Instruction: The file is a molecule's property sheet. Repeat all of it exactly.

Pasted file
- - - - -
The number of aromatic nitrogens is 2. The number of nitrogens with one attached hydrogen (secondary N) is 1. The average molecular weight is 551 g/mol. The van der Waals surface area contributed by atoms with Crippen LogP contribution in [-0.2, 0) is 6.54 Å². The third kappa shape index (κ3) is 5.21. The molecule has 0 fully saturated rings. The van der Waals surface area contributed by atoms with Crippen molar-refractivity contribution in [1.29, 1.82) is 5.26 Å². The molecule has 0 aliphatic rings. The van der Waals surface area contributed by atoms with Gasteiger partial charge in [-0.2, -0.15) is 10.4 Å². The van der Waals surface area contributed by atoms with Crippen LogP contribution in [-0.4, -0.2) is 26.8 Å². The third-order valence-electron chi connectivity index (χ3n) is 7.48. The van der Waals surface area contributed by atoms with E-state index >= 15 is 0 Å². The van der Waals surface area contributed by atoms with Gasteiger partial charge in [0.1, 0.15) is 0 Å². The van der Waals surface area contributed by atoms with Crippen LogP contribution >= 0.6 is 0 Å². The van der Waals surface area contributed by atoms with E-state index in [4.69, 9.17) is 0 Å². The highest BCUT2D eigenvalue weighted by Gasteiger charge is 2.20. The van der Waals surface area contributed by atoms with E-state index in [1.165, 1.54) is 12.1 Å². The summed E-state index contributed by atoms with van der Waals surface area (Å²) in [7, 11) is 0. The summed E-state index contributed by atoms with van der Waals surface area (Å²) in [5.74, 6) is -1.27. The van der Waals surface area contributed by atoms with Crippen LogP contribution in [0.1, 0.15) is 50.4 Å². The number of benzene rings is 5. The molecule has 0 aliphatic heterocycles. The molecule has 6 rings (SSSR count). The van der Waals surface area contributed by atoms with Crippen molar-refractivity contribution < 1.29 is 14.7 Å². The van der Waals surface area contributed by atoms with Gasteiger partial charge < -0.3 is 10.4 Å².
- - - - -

The number of aromatic nitrogens is 2. The number of nitrogens with one attached hydrogen (secondary N) is 1. The average molecular weight is 551 g/mol. The van der Waals surface area contributed by atoms with Crippen LogP contribution in [-0.2, 0) is 6.54 Å². The third kappa shape index (κ3) is 5.21. The molecule has 0 fully saturated rings. The van der Waals surface area contributed by atoms with Crippen molar-refractivity contribution in [1.29, 1.82) is 5.26 Å². The molecule has 0 aliphatic rings. The van der Waals surface area contributed by atoms with Gasteiger partial charge in [-0.2, -0.15) is 10.4 Å². The van der Waals surface area contributed by atoms with Crippen LogP contribution in [-0.4, -0.2) is 26.8 Å². The third-order valence-electron chi connectivity index (χ3n) is 7.48. The van der Waals surface area contributed by atoms with E-state index >= 15 is 0 Å². The van der Waals surface area contributed by atoms with Gasteiger partial charge in [0.1, 0.15) is 0 Å². The van der Waals surface area contributed by atoms with Crippen LogP contribution >= 0.6 is 0 Å². The van der Waals surface area contributed by atoms with E-state index in [4.69, 9.17) is 0 Å². The highest BCUT2D eigenvalue weighted by Gasteiger charge is 2.20. The van der Waals surface area contributed by atoms with E-state index in [1.165, 1.54) is 12.1 Å². The summed E-state index contributed by atoms with van der Waals surface area (Å²) in [7, 11) is 0. The summed E-state index contributed by atoms with van der Waals surface area (Å²) in [5.74, 6) is -1.27. The van der Waals surface area contributed by atoms with Crippen LogP contribution in [0.1, 0.15) is 50.4 Å². The number of benzene rings is 5. The molecule has 0 aliphatic heterocycles. The molecule has 6 rings (SSSR count). The van der Waals surface area contributed by atoms with Crippen molar-refractivity contribution < 1.29 is 14.7 Å². The van der Waals surface area contributed by atoms with Gasteiger partial charge < -0.3 is 10.4 Å².